Rather than the stringent protections copyright confers being applied to works by default, we are seeing many artists having to undo these defaults by specifying more liberal licenses with their works at the time of publication in order to facilitate promotional proliferation of their works when self-published.
We are also seeing the harsh penalties permitted by copyright being more widely used by publishers against unwitting citizens. There must be far clearer distinction of protected vs unprotected works made for the benefit of citizens if they are to be so severely punished.
Ideally, we need to restore copyright to its original purpose as a legal device enabling redress between commercial publishers, in order that they secure exclusive publication rights and enjoy this financial incentive to publish. To achieve this we need to allow the market to decide between freely redistributable works and stringently controlled works.
I therefore propose a reclassification of digitally representable works:
- Private Intellectual Property: Unpublished works (possibly privately circulated).
- Copyright reserved: Normally published works, automatically enjoying the option for protections conferred by subsequent copyright registration.
- Copyright registered: Unpublished or copyrighted works registered by a publisher on behalf of the copyright owner for extended copyright protection.
Private IP enjoys the same protection as registered copyrighted works, but registration is optional, e.g. may be registered in advance of publication if the work is expected to be published.
In all works the author is granted inalienable moral rights (accurate attribution in copies or derivatives where attribution is given, either explicitly or implicitly), the right to choose whether or not to publish, and the right to choose whether to register their work, or permit derivatives to be registered.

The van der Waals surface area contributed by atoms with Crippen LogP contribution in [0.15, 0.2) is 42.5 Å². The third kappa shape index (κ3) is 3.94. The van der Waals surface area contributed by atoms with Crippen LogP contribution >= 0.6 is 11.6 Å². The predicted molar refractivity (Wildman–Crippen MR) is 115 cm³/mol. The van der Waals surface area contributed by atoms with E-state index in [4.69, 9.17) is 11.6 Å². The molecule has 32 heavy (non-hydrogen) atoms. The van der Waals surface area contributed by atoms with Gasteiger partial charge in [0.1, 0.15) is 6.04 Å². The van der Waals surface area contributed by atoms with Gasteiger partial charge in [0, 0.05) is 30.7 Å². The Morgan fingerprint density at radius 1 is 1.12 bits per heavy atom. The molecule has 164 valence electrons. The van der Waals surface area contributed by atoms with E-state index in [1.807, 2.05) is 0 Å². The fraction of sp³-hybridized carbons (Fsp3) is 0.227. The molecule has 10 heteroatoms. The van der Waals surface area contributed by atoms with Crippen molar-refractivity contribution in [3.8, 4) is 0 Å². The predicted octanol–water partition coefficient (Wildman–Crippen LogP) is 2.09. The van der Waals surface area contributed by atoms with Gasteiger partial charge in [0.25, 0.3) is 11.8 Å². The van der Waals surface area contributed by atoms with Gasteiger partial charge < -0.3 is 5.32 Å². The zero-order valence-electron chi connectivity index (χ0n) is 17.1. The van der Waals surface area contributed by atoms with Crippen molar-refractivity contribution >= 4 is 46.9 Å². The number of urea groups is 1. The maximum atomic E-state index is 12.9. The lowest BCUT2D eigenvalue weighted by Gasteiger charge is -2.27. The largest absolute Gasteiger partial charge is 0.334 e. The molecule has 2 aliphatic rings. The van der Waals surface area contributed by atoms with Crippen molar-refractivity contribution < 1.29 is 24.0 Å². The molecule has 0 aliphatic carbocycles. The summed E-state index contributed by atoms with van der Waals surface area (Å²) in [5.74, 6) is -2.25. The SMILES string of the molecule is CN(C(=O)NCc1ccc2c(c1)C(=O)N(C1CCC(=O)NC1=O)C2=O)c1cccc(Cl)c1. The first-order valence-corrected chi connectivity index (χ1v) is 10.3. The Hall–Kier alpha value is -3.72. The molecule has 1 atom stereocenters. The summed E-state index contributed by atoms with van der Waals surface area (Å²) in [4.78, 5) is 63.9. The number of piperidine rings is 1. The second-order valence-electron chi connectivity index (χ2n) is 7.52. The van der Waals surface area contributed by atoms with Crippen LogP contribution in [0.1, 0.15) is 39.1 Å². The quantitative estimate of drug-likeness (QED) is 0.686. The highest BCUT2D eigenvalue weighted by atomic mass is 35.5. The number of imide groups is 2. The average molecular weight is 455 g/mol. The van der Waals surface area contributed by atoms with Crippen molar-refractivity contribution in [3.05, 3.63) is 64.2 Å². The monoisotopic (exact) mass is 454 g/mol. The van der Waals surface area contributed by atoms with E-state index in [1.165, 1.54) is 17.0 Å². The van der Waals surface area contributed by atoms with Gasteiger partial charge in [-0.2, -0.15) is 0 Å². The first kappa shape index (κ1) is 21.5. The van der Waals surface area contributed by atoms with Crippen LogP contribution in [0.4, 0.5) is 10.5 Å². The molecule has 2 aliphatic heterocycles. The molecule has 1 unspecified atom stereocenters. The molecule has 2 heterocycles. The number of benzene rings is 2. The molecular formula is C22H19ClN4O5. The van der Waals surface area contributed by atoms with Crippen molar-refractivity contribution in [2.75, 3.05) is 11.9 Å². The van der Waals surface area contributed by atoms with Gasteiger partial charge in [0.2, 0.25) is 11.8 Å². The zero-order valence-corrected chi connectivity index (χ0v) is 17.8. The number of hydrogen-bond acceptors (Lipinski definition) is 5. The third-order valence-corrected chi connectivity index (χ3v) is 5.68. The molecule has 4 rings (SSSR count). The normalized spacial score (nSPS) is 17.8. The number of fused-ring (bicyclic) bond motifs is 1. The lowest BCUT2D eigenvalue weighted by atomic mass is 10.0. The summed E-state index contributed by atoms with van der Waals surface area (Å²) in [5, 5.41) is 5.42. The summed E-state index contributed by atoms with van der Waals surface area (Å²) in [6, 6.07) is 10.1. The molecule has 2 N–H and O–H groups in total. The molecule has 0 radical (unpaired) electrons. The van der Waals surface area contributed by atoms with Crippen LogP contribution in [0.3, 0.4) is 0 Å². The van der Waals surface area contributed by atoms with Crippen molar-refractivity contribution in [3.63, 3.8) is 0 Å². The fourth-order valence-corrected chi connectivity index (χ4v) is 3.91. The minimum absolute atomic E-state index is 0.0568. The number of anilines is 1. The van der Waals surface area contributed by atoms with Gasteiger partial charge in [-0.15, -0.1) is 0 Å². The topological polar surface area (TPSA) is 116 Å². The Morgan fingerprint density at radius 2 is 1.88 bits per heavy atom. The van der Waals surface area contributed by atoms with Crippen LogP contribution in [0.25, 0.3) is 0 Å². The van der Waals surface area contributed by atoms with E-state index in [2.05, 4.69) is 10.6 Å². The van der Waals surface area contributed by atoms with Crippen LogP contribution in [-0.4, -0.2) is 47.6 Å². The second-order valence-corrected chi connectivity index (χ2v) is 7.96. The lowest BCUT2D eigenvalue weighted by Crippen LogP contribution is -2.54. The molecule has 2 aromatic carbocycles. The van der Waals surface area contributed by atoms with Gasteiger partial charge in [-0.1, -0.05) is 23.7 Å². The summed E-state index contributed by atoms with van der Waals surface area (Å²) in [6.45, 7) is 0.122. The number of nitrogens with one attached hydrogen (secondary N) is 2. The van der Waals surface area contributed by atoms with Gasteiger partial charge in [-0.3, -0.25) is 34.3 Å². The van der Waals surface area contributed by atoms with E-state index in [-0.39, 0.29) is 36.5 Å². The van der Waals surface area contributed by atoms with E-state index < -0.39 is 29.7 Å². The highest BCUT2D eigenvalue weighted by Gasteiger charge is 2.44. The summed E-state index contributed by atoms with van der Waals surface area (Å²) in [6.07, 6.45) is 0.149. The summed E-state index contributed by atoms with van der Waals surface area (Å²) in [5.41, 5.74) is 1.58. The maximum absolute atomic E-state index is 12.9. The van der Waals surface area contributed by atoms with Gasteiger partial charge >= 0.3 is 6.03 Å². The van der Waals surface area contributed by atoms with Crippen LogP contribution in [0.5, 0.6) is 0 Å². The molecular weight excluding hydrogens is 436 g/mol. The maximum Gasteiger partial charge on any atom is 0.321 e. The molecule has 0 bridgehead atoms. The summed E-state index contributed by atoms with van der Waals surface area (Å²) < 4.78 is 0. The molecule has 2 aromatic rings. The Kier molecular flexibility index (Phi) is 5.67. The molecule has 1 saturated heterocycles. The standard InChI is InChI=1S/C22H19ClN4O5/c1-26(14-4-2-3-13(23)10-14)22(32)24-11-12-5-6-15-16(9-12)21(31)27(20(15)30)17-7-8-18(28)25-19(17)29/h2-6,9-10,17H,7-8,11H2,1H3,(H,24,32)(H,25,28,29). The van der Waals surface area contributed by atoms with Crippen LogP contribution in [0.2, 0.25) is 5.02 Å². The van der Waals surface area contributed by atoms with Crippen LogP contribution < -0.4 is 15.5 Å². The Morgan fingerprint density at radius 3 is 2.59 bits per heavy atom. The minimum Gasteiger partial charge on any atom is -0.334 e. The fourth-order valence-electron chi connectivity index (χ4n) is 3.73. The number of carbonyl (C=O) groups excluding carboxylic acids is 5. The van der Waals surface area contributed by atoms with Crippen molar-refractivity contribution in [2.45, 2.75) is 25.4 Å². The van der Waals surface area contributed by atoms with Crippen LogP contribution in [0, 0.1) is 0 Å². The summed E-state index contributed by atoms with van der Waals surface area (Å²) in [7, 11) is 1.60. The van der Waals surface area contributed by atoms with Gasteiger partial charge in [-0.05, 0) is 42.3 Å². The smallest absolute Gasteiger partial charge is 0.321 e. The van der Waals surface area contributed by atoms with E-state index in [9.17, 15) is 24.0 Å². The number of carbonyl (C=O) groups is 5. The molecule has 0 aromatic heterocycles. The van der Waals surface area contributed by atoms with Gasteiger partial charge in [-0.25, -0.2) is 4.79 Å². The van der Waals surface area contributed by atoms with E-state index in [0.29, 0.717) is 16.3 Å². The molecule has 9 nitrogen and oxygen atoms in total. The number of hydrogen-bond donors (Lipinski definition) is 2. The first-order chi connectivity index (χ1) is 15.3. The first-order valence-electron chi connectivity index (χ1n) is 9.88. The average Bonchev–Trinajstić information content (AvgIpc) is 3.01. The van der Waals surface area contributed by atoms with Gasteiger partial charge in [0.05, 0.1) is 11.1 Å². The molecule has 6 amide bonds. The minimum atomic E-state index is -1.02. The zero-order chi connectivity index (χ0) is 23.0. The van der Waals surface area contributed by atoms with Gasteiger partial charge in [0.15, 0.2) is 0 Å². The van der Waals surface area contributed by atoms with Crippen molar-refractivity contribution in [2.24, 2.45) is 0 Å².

Moral rights are not transferable and can only be possessed by human beings (individually or collectively). Being a matter of inalienable truth, moral rights concerning attribution accuracy persist forever. However, the privacy rights of an author (to veto publication of unpublished works and to remain anonymous with respect to published works) terminate upon the author’s death (though may still be subject to others’ privacy rights).
The key change to copyright is that public performance, reproduction, and derivation of unregistered copyrighted works are now permitted as long as moral rights are observed (attribution is accurate where given and that derivative works are either clearly distinct, obviously the work of the deriving artist, or true to the original). This means transformative copies may be made without altering the sense of the work, e.g. change in resolution/fidelity rather than Bowdlerisation (unless clearly identified as a Bowdlerised derivative by another artist at all times). What would have been permitted under fair use remains permitted, e.g. excerpts for review.
Unlike unregistered copyright works, registered works are considered wholly within the control of the publisher (irrespective of how practicable this is post-publication). Registration may also be transferred to another publisher. All moral rights remain preserved/unaffected, and operations on (including possession or performance of) the work require specific authorisation/approval/license from the publisher. This must either be:
- attached to physical media containing the work,
- securely encoded within the work,
- possessed separately by the person or company in possession of a copy of the work (or conveying/transmitting/transforming it, etc.), OR
- published by the registration authority (a public license).
It must be clear to a purchaser of a retailed license that use of the work is strictly limited and is subject to the strong protections enjoyed by registered copyright.
Because a copyrighted work may only become registered with the approval of the author (always the copyright holder if published), the author effectively retains the same abilities as they had under the old copyright regime, i.e. to elect to completely restrict their work, enjoy strong protection of these restrictions by the state, and license authorisation for various restricted operations as they choose.
In order to sanction such strong protection by the state, the work must be commercially valuable and this can effectively be demonstrated by an initial registration fee of £1,000 with renewal of £100 each decade thereafter. Copies of the works must be lodged with the registration authority at the time of registration (becoming public domain upon expiry). These works can be inspected/viewed by the public on appropriate premises in person subject to an administration fee – naturally, no copies are permitted. However, hashes (MD5) of the registered works in each released format can be supplied on request at no charge (in order to confirm possession of a particular registered work).